I have no idea what is going on at his new school, but whatever it is, it is truly magical for B.  in a very short time, I noticed changes in B’s ability to express things in a positive way.  Out of the blue, he’d tell C or me that he loved us so much, calling the sky or falling leaves beautiful and start to sing songs.  He’s more independent – demanding to try things himself first.  Yay!  Whether this is due to his age or the school, I’ll never know.  All I know is that he is blossoming.

I am now a Montessori convert and am looking forward to C joining the ranks when he’s old enough to do so.  In fact, I’ve again started reading Maria Montessori’s books basically promoting an educational approach to follow the child’s development and build independence.  While it didn’t seem a fit years ago, now it is.

I’ve begun to try to incorporate many of the ideas into our routine at home, swapping bookshelves cluttered with toys with more targeted and organized choices.  Both boys are thriving beyond what I could have imagined a year ago.

Don’t take this post the wrong way.  I’m not saying Montessori is right for every-child as I believe that no 2 children are the same, they are unique.  What works for one child may not for another.   All I’m saying is that Montessori works for B.

In addition, there are universally applicable concepts like building independence and instilling confidence.   Whether a child gets that through Montessori or Play-Based, it doesn’t matter.  All that matters is finding a good fit and helping to build the child.

Picking a Preschool

The preschool hunt, for some begins as early as they are pregnant, for others long after the child is born.  For me, the thought process began when Bobby was merely weeks old hanging out in a baby carrier.  I was shopping for apples at my corner market in Oakland when a fellow mom stopped me.  She asked whether baby was on a list for school.  A little shocked by the question – I said no.  At that point, I was really thinking about buying produce, not about preschool options for my little guy.   Since Bobby was not even old enough to hold his head up, I thought it was a little early to start thinking about it.  What I learned was that the waiting lists at some schools start as early as when kids are in utero.  Yikes, I was already behind the ball!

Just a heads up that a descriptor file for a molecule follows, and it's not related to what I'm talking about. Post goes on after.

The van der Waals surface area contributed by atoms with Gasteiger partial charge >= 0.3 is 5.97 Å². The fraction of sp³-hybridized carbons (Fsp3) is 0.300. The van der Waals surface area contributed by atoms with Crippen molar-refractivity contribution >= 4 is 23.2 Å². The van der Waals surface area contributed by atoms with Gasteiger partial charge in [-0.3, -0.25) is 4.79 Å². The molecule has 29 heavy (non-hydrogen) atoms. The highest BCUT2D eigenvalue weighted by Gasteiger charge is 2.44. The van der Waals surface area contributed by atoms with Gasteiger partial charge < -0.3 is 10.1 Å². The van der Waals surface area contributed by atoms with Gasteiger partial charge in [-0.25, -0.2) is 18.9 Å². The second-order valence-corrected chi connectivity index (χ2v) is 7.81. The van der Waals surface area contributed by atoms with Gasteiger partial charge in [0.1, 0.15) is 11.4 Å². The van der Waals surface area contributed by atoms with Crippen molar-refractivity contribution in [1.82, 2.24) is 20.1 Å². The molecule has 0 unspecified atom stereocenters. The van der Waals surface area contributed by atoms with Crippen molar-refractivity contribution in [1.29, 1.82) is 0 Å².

Researching Different Options

With this in mind, when I moved to Sonoma when Bobby was six months old, I began the hunt.  In foreign territory as neither child development nor teaching is my profession, I searched for information.  Looking for expert opinions I consulted books and numerous articles (like these 1 and 2) detailing different educational philosophies like Montessori, Waldorf, Emilia.  There is only so much you can surmise from a book though.

The best advice came from local moms at the playground as they had actual experience with kids at the schools.  As I learned that there were different degrees with which the philosophies would be implemented at particular schools.  From strict implementation to lax, from focusing on daycare to the preschool program, there were so many things to consider.